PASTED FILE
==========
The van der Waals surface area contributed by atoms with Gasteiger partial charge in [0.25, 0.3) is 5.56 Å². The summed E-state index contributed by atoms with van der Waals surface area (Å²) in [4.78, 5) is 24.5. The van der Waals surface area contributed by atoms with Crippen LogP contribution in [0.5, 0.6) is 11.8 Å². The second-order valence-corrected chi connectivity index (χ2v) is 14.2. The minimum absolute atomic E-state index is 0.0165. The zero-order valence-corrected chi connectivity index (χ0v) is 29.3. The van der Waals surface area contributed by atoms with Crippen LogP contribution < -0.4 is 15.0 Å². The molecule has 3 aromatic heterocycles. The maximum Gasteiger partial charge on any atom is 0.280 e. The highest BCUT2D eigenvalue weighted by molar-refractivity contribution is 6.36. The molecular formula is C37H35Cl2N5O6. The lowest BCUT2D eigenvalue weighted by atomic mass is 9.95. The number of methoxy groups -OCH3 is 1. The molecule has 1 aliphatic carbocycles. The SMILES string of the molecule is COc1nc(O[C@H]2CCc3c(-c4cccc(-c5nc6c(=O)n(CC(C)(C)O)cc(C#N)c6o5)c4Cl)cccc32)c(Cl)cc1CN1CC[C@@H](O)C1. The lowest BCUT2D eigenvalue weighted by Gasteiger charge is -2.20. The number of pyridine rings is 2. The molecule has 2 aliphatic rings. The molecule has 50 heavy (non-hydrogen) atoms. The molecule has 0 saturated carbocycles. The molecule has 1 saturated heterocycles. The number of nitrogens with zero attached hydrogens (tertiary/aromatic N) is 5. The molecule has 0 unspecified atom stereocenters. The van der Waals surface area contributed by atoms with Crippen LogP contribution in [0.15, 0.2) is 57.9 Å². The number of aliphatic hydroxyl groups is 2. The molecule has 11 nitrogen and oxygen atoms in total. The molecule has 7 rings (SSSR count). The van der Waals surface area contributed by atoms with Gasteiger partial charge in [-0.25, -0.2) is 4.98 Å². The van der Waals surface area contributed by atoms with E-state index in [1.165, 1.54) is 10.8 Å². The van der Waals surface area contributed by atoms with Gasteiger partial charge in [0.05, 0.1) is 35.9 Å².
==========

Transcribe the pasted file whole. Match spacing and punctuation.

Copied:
The van der Waals surface area contributed by atoms with Gasteiger partial charge in [0.25, 0.3) is 5.56 Å². The summed E-state index contributed by atoms with van der Waals surface area (Å²) in [4.78, 5) is 24.5. The van der Waals surface area contributed by atoms with Crippen LogP contribution in [0.5, 0.6) is 11.8 Å². The second-order valence-corrected chi connectivity index (χ2v) is 14.2. The minimum absolute atomic E-state index is 0.0165. The zero-order valence-corrected chi connectivity index (χ0v) is 29.3. The van der Waals surface area contributed by atoms with Crippen LogP contribution < -0.4 is 15.0 Å². The molecule has 3 aromatic heterocycles. The maximum Gasteiger partial charge on any atom is 0.280 e. The highest BCUT2D eigenvalue weighted by molar-refractivity contribution is 6.36. The molecular formula is C37H35Cl2N5O6. The lowest BCUT2D eigenvalue weighted by atomic mass is 9.95. The number of methoxy groups -OCH3 is 1. The molecule has 1 aliphatic carbocycles. The SMILES string of the molecule is COc1nc(O[C@H]2CCc3c(-c4cccc(-c5nc6c(=O)n(CC(C)(C)O)cc(C#N)c6o5)c4Cl)cccc32)c(Cl)cc1CN1CC[C@@H](O)C1. The lowest BCUT2D eigenvalue weighted by Gasteiger charge is -2.20. The number of pyridine rings is 2. The molecule has 2 aliphatic rings. The molecule has 50 heavy (non-hydrogen) atoms. The molecule has 0 saturated carbocycles. The molecule has 1 saturated heterocycles. The number of nitrogens with zero attached hydrogens (tertiary/aromatic N) is 5. The molecule has 0 unspecified atom stereocenters. The van der Waals surface area contributed by atoms with Crippen LogP contribution in [0.15, 0.2) is 57.9 Å². The number of aliphatic hydroxyl groups is 2. The molecule has 11 nitrogen and oxygen atoms in total. The molecule has 7 rings (SSSR count). The van der Waals surface area contributed by atoms with Gasteiger partial charge in [-0.25, -0.2) is 4.98 Å². The van der Waals surface area contributed by atoms with E-state index in [1.165, 1.54) is 10.8 Å². The van der Waals surface area contributed by atoms with Gasteiger partial charge in [0.05, 0.1) is 35.9 Å².